Suggestions for Use:

We recommend taking Cryptolepis foremost as a brew (a tea that is simmered for approximately 90 minutes).  The second best way to receive the benefits of Cryptolepis is as a tincture.

Cryptolepis is a leading plant medicine in Bloom & Reveal’s Exterminator formula which is directed at the treatment of Lyme-borreliosis and co-infections.  It is also plays a starring role in Bart-None , which targets Bartonella infection; and Liberate , which addresses Babesia infection.  These formulas are all available as brews (decocted teas), granules, and tinctures so that you may choose the form that works best for you.

Plant Habitat and Description:

Cryptolepis sanguinolenta likes water and sunlight.  It grows in the thickets, woody savannahs, rainforests, and deserted farmland of mountainous areas and inland lowlands (avoiding salty waters).

A shrub described as twining with oblong leaves and small greenish yellow star-like flowers, its fruit grow in horn-like pairs. The bitter sap housed in its yellowish roots quickly turns red when released.

The Take-Away:

Cryptolepis is an unusual and prized botanical medicine in that it has broad application for difficult to treat infections while being safe and well-tolerated by most people.  If you’re struggling with chronic infection, this might be an important herb to try.  It is safe in pregnancy, post-partum, and also for children.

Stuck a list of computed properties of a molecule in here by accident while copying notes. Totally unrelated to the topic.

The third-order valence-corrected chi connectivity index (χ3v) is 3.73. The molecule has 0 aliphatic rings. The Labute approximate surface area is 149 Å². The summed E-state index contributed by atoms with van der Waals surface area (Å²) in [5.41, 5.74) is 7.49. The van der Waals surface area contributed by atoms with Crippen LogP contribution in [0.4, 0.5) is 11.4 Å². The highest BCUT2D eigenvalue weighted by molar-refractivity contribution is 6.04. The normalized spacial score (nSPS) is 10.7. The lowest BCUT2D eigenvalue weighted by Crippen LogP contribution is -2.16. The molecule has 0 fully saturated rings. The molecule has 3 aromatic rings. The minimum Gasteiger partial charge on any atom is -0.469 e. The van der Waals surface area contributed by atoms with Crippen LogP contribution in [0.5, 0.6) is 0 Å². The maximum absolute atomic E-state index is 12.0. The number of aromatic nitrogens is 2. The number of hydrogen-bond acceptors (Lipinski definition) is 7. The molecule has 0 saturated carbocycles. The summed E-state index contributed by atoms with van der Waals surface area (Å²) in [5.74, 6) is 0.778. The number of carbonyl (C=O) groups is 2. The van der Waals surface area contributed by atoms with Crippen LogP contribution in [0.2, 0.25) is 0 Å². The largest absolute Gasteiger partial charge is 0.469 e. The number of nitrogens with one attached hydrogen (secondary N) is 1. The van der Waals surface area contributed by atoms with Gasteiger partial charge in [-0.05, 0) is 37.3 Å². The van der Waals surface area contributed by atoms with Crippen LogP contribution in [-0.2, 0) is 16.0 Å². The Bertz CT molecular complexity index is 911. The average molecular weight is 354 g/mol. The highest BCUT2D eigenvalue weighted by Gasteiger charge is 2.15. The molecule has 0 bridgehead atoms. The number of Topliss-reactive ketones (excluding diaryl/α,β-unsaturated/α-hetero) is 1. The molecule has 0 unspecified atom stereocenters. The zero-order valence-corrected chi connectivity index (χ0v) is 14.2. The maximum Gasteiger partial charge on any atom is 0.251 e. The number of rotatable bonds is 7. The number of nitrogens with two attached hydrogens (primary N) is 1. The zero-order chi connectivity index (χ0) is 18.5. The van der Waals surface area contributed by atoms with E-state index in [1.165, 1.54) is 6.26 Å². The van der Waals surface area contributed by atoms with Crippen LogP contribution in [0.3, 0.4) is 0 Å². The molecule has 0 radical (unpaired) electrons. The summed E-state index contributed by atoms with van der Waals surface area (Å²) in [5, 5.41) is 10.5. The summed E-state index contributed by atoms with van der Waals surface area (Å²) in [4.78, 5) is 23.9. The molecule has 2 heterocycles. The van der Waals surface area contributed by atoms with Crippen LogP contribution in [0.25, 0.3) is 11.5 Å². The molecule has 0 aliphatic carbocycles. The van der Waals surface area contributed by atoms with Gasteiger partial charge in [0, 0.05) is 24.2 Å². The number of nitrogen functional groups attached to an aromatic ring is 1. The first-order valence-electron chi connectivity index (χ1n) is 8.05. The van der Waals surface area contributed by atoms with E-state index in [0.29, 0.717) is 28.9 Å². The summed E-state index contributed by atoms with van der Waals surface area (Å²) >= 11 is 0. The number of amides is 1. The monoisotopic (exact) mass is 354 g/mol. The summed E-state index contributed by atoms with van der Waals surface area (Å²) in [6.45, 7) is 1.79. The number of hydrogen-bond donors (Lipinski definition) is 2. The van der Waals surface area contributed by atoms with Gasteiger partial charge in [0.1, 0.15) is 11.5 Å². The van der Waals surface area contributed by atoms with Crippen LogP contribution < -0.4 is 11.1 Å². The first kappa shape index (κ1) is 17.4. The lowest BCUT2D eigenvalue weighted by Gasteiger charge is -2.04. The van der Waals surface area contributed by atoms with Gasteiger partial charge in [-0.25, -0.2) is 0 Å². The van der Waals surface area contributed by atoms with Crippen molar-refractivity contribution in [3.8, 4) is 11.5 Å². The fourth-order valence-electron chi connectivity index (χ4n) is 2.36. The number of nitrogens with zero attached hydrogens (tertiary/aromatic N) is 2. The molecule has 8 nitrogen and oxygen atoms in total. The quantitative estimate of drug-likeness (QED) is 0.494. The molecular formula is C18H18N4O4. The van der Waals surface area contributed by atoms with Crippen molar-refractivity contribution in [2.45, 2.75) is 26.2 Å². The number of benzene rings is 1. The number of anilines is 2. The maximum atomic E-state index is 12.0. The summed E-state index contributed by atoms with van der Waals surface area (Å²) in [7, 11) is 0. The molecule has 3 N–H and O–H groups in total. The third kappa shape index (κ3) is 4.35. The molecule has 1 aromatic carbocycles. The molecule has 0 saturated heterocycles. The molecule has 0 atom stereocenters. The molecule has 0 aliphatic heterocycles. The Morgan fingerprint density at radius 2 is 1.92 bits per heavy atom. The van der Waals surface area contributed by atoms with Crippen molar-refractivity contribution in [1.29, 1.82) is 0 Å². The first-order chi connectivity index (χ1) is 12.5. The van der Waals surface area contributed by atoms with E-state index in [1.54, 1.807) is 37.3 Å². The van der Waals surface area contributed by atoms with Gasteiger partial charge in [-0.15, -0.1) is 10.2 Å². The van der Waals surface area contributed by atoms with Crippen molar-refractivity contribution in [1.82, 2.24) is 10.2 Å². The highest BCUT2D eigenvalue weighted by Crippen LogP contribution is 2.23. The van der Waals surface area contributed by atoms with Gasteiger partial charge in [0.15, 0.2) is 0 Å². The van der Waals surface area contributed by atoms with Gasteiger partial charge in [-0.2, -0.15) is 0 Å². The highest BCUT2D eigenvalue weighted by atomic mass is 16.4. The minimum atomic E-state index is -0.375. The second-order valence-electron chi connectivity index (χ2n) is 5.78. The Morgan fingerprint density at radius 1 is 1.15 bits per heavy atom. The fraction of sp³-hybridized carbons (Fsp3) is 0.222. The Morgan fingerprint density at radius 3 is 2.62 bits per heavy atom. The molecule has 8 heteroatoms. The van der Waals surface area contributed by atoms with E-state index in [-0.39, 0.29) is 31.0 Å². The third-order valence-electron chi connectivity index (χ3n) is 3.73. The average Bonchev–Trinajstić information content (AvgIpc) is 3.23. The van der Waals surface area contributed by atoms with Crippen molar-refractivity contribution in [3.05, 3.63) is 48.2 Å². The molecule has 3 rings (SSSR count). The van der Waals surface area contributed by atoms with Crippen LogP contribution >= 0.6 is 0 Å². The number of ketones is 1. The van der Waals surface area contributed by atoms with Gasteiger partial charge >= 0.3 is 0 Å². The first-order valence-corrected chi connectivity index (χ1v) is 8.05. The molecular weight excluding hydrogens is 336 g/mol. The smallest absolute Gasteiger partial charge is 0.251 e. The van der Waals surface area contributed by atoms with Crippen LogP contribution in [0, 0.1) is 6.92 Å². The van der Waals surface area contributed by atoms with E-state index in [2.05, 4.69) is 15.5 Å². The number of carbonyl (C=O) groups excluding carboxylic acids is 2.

1. Phytochemical and Pharmacological Review of Cryptolepis sanguinolenta (Lindl.) Schlecter. Newman Osafo, Kwesi Boadu Mensah, Oduro Kofi Yeboah. s.l. : Pharmacological and Pharmaceutical Sciences, Vol. 2017.
  1. P.C.M. Jansen, G.H. Schmelzer. Cryptolepis sanguinolenta (PROTA). Plant Resources of Tropical Africa. [Online]
  1. Antimicrobial activity of Guinea-Bissau traditional remedies. O. Silv, A. Duarte , J. Cabrita , M. Pimentel , A. Diniz , E. Gomes. 1, s.l. : Journal of Ethnopharmacology, 1996, Vol. 50.
  1.  A Review of the Anticancer Potential of The Antimalarial Herbal Cryptolepis Sanguinolenta and Its Major Alkaloid Cryptolepine. C Ansah, K B Mensah. 3, s.l. : Ghana Medical Journal, 2013, Vol. 47.
  1. Clinical Efficacy of a Tea-Bag Formulation of Cryptolepis Sanguinolenta Root in the Treatment of Acute Uncomplicated Falciparum Malaria. K A Bugyei, G L Boye, M E Addy. 1, s.l. : GMJ – Ghana Medical Journal, 2010, Vol. 44.
  1. Effect of ethanolic extract of Cryptolepis sanguinolenta stem on in vivo and in vitro glucose absorption and transport: Mechanism of its antidiabetic activity. A. F. Ajayi, R. E. Akhigbe, O. M. Adewumi, L. O. Okeleji, K. B. Mujaidu, S. B. Olaleye. s.l. : Indian Journal of Endocrinology and Metabolism, 2012, Vol. 16.
  1. A Systematic Review of In Vitro Activity of Medicinal Plants from Sub-Saharan Africa against Campylobacter spp. Delfina Fernandes Hlashwayo, Filomena Barbosa, Sílvia Langa, Betuel Feng J, Leone J, Schweig S, Zhang Y. Evaluation of Natural and Botanical Medicines for Activity Against Growing and Non-growing Forms of B. burgdorferi. Front Med (Lausanne). 2020 Feb 21;7:6. doi: 10.3389/fmed.2020.00006. PMID: 32154254; PMCID: PMC7050641.
  1. Sigaúque, Custódio Gabriel Bila. s.l. : Evidence-Based Complementary and Alternative Medicine, 2020, Vol. 2020.
  1. Zhang Y, Alvarez-Manzo H, Leone J, Schweig S, Zhang Y. Botanical Medicines Cryptolepis sanguinolenta, Artemisia annua, Scutellaria baicalensis, Polygonum cuspidatum, and Alchornea cordifolia Demonstrate Inhibitory Activity Against Babesia duncani. Front Cell Infect Microbiol. 2021 Mar 8;11:624745. doi: 10.3389/fcimb.2021.624745. PMID: 33763384; PMCID: PMC7982592.
Recent Posts

Leave a Comment